1st Grade Crew // ALL the Habits of Character!

If you have ever visited Detroit Prep, and had the pleasure to step into one of our incredible crew rooms, you may have been surprised to hear our students (some as young as five years old) using some pretty impressive language to appreciate friends, discuss how lessons went, or set goals for themselves or their crews. Words like perseverance, integrity, compassion, cooperation, curiosity and creativity, and responsibility are common language used by all of our students and staff because these words represent our six Habits of Character.

At Detroit Prep, our Habits of Character are just as an important as any academic subject. We teach each of them separately and they are integrated through every part of our school today. We focus on developing the habits that will ensure our students meet our mission of being ready to succeed in life and positively change the world in any way they choose!

Every day in our first grade crew, we meet together for our morning crew meeting to develop and strengthen our relationships and practice our Habits of Character. One activity we worked on recently together at crew can be seen in the below photograph. Our crew greeted each while simultaneously creating a spider web with a ball of yarn.

Spider Web.jpg

At the end of the activity, students reflected on how much perseverance this took to keep going even if the yarn was dropped or tangled. Another friend added on that we would not have been able to create our special web without curiosity and creativity and compassion to help each other continue on. Debrief conversations like this one are very common in all crews at Detroit Prep. Students as young as kindergarteners learn to intertwine the world of academics and our habits of character because we place such an important focus on both!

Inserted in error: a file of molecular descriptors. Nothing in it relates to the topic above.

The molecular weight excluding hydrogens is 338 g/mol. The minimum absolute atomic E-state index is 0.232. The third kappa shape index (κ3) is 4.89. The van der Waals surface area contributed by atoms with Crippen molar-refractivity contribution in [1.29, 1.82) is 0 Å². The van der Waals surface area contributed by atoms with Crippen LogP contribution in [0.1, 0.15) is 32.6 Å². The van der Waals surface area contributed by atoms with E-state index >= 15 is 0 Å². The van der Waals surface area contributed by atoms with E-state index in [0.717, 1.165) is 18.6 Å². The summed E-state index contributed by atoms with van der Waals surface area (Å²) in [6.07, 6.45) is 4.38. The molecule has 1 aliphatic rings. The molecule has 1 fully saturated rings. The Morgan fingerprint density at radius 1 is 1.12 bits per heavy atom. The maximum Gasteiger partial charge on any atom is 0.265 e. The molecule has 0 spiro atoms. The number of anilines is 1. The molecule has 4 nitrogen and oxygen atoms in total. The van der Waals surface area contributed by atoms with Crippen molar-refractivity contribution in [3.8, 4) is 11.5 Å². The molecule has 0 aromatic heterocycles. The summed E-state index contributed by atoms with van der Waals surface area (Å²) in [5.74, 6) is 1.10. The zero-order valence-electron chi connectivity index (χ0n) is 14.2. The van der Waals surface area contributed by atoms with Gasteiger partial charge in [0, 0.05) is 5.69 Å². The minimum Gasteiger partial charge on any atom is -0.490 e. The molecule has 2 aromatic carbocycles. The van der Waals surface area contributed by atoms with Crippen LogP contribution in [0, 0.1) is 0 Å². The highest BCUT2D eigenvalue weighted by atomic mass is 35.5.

Teachers and staff at our school are passionate about providing opportunities for students to use and practice all six of the habits of character. We want students to be able to dig deep and push themselves beyond what they think is capable. The students at our school are so enthusiastic about utilizing and showcasing their knowledge of these habits and I’m excited to see how much they are able to do with them this year!  

Habits Of Character.jpg

Kinder Crew // Making Learning Authentic and Relevant Even in the Youngest Years

At Detroit Prep, we pride ourselves on being an EL School. As an EL school, we work to make sure our students master rigorous academic content, develop strong character and create high-quality work. Though we follow the EL Curriculum for English Language Arts (ELA) instruction, we constantly strive to make our students’ learning experiences more relevant and authentic to their lives here in Detroit.


The first ELA curriculum module for Kindergarten centers on making students experts on Toys and Play. This year the Kindergarten team decided to make the task of becoming a Toys and Play Expert more authentic by involving our students in a service learning project. We introduced students to the idea of donating toys to children who might not have access to them in our launch week via sharing videos and texts. Then in our second unit of the module, we got our students in touch with a real live expert - the volunteer coordinator at the Children’s Hospital of Michigan. She generously gave her time and let us interview her via Skype about what toys the patients at the hospital need, how they like to play with them, et cetera. After our interview, we decided to host a toy drive for the hospital in the month of October.

We will be collecting donations of toys at our school then making tags for them; the tags will let our students showcase the drawing and labelling skills they have been working to master in the first weeks of Kindergarten. Involving community partners and creating an authentic purpose for learning gives students a drive to acquire new skills and brings joy to the classroom even at the youngest age!

1st Grade Crew // High-Quality Work Protocols


It’s important for students to have rubrics when completing a project. We have known this for a long time -- I’m sure all of us can think of countless rubrics that we received when completing a book report or a science project in school. The teacher hands you the rubric describing what excellent work means in this context and you try to match it. This process has become so automatic that it’s shocking when someone suggests, what if students created the rubric? What if allowing students to develop their own definitions of excellence and high quality in writing, social studies, science, and math were an essential part of the learning process?